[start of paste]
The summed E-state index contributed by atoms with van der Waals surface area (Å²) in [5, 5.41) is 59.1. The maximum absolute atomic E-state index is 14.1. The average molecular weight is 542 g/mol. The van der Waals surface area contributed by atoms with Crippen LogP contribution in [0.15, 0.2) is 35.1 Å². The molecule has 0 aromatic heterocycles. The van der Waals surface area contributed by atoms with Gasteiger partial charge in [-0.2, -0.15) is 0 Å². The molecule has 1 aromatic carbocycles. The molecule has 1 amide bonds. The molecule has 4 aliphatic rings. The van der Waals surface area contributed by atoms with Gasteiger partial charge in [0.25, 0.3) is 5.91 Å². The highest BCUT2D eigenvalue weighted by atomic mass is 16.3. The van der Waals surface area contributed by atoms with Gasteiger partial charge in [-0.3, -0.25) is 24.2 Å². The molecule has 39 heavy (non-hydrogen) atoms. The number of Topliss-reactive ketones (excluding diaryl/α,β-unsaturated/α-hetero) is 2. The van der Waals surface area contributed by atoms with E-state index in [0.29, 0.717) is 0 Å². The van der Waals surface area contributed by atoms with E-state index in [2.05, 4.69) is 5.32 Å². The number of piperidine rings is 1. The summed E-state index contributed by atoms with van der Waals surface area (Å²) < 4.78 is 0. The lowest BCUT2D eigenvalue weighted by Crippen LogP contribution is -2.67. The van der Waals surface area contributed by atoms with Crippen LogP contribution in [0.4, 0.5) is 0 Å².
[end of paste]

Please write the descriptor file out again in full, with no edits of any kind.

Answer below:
The summed E-state index contributed by atoms with van der Waals surface area (Å²) in [5, 5.41) is 59.1. The maximum absolute atomic E-state index is 14.1. The average molecular weight is 542 g/mol. The van der Waals surface area contributed by atoms with Crippen LogP contribution in [0.15, 0.2) is 35.1 Å². The molecule has 0 aromatic heterocycles. The van der Waals surface area contributed by atoms with Gasteiger partial charge in [-0.2, -0.15) is 0 Å². The molecule has 1 aromatic carbocycles. The molecule has 1 amide bonds. The molecule has 4 aliphatic rings. The van der Waals surface area contributed by atoms with Gasteiger partial charge in [0.25, 0.3) is 5.91 Å². The highest BCUT2D eigenvalue weighted by atomic mass is 16.3. The van der Waals surface area contributed by atoms with Gasteiger partial charge in [-0.3, -0.25) is 24.2 Å². The molecule has 39 heavy (non-hydrogen) atoms. The number of Topliss-reactive ketones (excluding diaryl/α,β-unsaturated/α-hetero) is 2. The van der Waals surface area contributed by atoms with E-state index in [0.29, 0.717) is 0 Å². The van der Waals surface area contributed by atoms with E-state index in [2.05, 4.69) is 5.32 Å². The number of piperidine rings is 1. The summed E-state index contributed by atoms with van der Waals surface area (Å²) < 4.78 is 0. The lowest BCUT2D eigenvalue weighted by Crippen LogP contribution is -2.67. The van der Waals surface area contributed by atoms with Crippen LogP contribution in [0.4, 0.5) is 0 Å².